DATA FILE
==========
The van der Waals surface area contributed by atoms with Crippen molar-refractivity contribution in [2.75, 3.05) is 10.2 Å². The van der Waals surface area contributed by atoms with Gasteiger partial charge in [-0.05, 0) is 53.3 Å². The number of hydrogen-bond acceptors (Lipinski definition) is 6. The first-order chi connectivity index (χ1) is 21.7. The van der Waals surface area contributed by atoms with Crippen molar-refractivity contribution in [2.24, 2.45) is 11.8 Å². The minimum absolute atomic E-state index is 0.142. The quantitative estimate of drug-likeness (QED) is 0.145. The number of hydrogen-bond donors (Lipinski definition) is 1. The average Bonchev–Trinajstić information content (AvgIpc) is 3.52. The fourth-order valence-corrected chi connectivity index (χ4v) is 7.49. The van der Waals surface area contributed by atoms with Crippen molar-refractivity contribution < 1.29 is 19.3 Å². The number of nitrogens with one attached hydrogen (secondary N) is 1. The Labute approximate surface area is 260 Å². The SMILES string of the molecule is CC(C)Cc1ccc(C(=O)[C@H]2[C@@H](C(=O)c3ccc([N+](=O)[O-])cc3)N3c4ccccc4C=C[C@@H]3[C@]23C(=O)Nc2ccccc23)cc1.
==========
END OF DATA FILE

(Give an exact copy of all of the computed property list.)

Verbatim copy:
The van der Waals surface area contributed by atoms with Crippen molar-refractivity contribution in [2.75, 3.05) is 10.2 Å². The van der Waals surface area contributed by atoms with Gasteiger partial charge in [-0.05, 0) is 53.3 Å². The number of hydrogen-bond acceptors (Lipinski definition) is 6. The first-order chi connectivity index (χ1) is 21.7. The van der Waals surface area contributed by atoms with Crippen molar-refractivity contribution in [2.24, 2.45) is 11.8 Å². The minimum absolute atomic E-state index is 0.142. The quantitative estimate of drug-likeness (QED) is 0.145. The number of hydrogen-bond donors (Lipinski definition) is 1. The average Bonchev–Trinajstić information content (AvgIpc) is 3.52. The fourth-order valence-corrected chi connectivity index (χ4v) is 7.49. The van der Waals surface area contributed by atoms with Crippen molar-refractivity contribution < 1.29 is 19.3 Å². The number of nitrogens with one attached hydrogen (secondary N) is 1. The Labute approximate surface area is 260 Å². The SMILES string of the molecule is CC(C)Cc1ccc(C(=O)[C@H]2[C@@H](C(=O)c3ccc([N+](=O)[O-])cc3)N3c4ccccc4C=C[C@@H]3[C@]23C(=O)Nc2ccccc23)cc1.